{Book Review} Willful Monstrosity by Natalie Wilson

The horror genre contains many examples of monsters as a form of resistance. Take the Bride of Frankenstein (Elsa Lanchester), for instance. In James Whale’s brilliant 1935 film, when she’s told by the scientists to wed the Creature (Boris Karloff), she laughs and then shrieks at the men. It’s not only an iconic scene, but a powerful act.

In Willful Monstrosity: Gender and Race in the 21st Century (McFarland & Company), Natalie Wilson analyzes the role of monsters in film, television, and literature, giving a close analysis to some genre heavyweights, including Get Out, Let the Right One In, The Girl with All the Gifts, among many others. In doing so, she explores how the contemporary monster has enough agency to confront patriarchy, racism, and economic inequality. Though Wilson’s book focuses on horror in the new century, her work engages with the history of horror.

In the preface, Wilson recalls the first time that she watched Jaws and the epiphany she had about the power of the monster. She links the massive great white to the primordial female and the fear of femininity. Shark hunter Quint (Robert Shaw), on the other hand, is a “macho braggadocio, toxic masculinity in captain form.” After watching Quint’s brutal demise, bitten in half by the classic vagina dentata in shark form, Wilson realized how powerful this scene is because it frames females and femininity as able to “kill the patriarchal beast.”

Photo Courtesy of Universal

From there, Wilson gives a generally comprehensive overview of the monster, going back to Mary Shelley’s Frankenstein, Grendel, Caliban, and voodoo zombies. In doing so, she makes clear that her text will be in conversation with horror history and the way that the monster has evolved, while pointing out subtle ways that acts of resistance have always existed.

Wilson’s book is not overly dense on academic theory, and the language and research are quite accessible to fans of the genre. That said, Wilson does establish some important terminology from the outset, specifically the terms ‘willing subject’ and ‘willful subject’. She uses Jordan Peele’s films Us and Get Out to flesh out the definitions. Get Out’s Rose Armitage (Allison Williams) is a willing subject who abides by the expectations of her privileged family and the white supremacist mindset they represent. The tethered in Us are the opposite. They, like other monsters in the 21st Century, refuse to stay in their place. Such subjects, Wilson writes, “will not abide by cultural norms and expectations.”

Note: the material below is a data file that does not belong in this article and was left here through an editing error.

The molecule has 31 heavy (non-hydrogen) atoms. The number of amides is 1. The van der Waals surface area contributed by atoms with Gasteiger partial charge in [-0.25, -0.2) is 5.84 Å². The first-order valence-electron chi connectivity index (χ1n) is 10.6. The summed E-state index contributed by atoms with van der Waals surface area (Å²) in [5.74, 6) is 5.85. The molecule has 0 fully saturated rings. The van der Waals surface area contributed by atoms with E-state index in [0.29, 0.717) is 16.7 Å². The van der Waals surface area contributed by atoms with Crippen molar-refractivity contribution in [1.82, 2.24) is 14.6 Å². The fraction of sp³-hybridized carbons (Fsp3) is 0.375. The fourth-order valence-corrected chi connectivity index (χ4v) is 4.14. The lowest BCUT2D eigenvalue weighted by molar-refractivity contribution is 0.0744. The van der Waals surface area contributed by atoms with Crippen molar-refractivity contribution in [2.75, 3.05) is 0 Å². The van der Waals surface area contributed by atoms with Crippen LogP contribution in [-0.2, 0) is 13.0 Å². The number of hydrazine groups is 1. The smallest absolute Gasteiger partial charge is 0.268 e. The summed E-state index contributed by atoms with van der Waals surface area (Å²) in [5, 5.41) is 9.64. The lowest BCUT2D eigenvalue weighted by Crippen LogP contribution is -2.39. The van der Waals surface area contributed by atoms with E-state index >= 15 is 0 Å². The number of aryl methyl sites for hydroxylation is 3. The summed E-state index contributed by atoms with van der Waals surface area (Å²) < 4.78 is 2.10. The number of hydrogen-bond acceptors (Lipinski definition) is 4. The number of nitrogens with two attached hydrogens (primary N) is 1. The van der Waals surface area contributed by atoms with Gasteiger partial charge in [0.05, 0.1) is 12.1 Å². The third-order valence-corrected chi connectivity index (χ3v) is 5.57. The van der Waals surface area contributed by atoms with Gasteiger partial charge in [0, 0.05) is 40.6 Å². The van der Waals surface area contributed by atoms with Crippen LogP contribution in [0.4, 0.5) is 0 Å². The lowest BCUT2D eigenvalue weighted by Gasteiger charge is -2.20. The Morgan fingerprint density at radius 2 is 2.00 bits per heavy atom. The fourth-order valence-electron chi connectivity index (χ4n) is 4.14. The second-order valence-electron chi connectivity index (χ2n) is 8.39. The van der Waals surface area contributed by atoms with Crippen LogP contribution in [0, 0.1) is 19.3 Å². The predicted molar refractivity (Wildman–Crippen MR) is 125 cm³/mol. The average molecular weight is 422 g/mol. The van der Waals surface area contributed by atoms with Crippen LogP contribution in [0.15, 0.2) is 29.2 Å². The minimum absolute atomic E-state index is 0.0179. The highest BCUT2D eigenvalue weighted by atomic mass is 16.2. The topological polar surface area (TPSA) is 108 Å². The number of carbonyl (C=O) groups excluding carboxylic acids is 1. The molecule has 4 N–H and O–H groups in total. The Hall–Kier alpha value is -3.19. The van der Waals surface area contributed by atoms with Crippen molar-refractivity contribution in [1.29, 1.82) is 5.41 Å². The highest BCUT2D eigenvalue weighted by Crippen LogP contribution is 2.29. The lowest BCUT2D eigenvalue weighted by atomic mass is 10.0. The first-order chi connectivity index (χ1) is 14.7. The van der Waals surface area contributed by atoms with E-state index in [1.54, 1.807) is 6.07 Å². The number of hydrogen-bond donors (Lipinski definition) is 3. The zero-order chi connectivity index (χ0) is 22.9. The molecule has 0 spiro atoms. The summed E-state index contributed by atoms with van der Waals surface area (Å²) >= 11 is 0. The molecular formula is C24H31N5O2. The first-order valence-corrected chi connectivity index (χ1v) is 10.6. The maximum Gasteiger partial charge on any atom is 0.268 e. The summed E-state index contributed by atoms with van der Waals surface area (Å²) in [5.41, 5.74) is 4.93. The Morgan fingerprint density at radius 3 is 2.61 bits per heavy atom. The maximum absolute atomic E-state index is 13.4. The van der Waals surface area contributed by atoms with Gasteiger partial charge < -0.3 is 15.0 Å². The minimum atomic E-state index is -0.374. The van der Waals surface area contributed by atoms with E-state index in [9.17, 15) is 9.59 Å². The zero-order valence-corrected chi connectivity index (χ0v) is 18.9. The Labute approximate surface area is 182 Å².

In a fascinating premise, the author connects both films to the history of the zombie film. For example, she casts Get Out’s Missy Armitage (Catherine Keener) as a 21st century voodoo priestess determined to hypnotize and enslave the black men that her daughter brings home. If you follow Wilson’s theory, then it’s easy to see how Peele’s films are influenced by early zombie movies, like White Zombie. Instead of Bela Lugosi acting as a voodoo priest, we have a wealthy white woman in Missy, who sends Chris (Daniel Kaluuya) to the sunken place.

Photo Courtesy of Blumhouse/Universal

In general, Wilson analyzes four types of monsters: zombies, vampires, witches, and women. Her examples in each section are plenty. For instance, in the first section about zombies, she gives a deep analysis of “The Walking Dead,” both the comic and TV show. She notes that TWD frames perpetrators of domestic and sexual violence as “more rotten than the ever-present walkers.” She points to characters like Shane (Jon Bernthal) and the Governor (David Morrissey) as prime examples of toxic masculinity. Their behaviors only escalate the violence.

In the section on vampires, Wilson holds up the monsters in Let the Right One In and A Girl Walks Home Alone at Night, among others, as champions of the oppressed. These characters are a counterweight to what Wilson sees as Dracula’s conservatism. For example, the vampire in A Girl Walks Home Alone at Night, simply named Girl (Sheila Vand), attacks bad men, including a hyper-masculine pimp. Additionally, Wilson theorizes that Ana Lily Amirpour’s film has anti-imperialist implications, especially considering it was produced in an era concerned with the end of oil. A giant refinery spews toxic fumes, while other swathes of the world are literally being sucked dry to feed oil consumption.

Eli, the vampire in John Ajvide Lindqvist’s novel Let the Right One In and the 2008 film adaptation, is a complex character who helps a boy, Oskar, not only accept gender fluidity but also forgo his dreams of violence and tormenting his bullies. Wilson sees each character as queer and notes how they’ve formed an ethical relationship as outsiders. Her read on the well-known text and film is insightful.

Photo Courtesy of EFTI

The rest of the book includes hefty analysis of media well-known to horror fans, including Netflix’s “Sabrina the Teenage Witch,” “Stranger Things,” “Penny Dreadful,” among others. Too add, Wilson gives literature its due, and it’s likely a reader will come away from Wilson’s book with a few novels to add to their reading list. I am now looking forward to picking up some of the historically-infected novels that Wilson analyzes in the section on witches, including Jeanette Winterson’s The Daylight Gate, Colleen Passard’s Diary of a Witch, and  Maryse Condé’s I, Tituba, Black Witch of Salem (I, Tituba).

The monster has long stood as a representation of Otherness. Willful Monstrosity shows how the monster continues to evolve in the 21st Century into a willful subject, one increasingly ready to challenge oppressive norms and succeed. Wilson’s text is a nice balance of research and a close reading of popular horror media. The result is a book that is a comprehensive analysis of the role that race and gender play in 21st Century horror.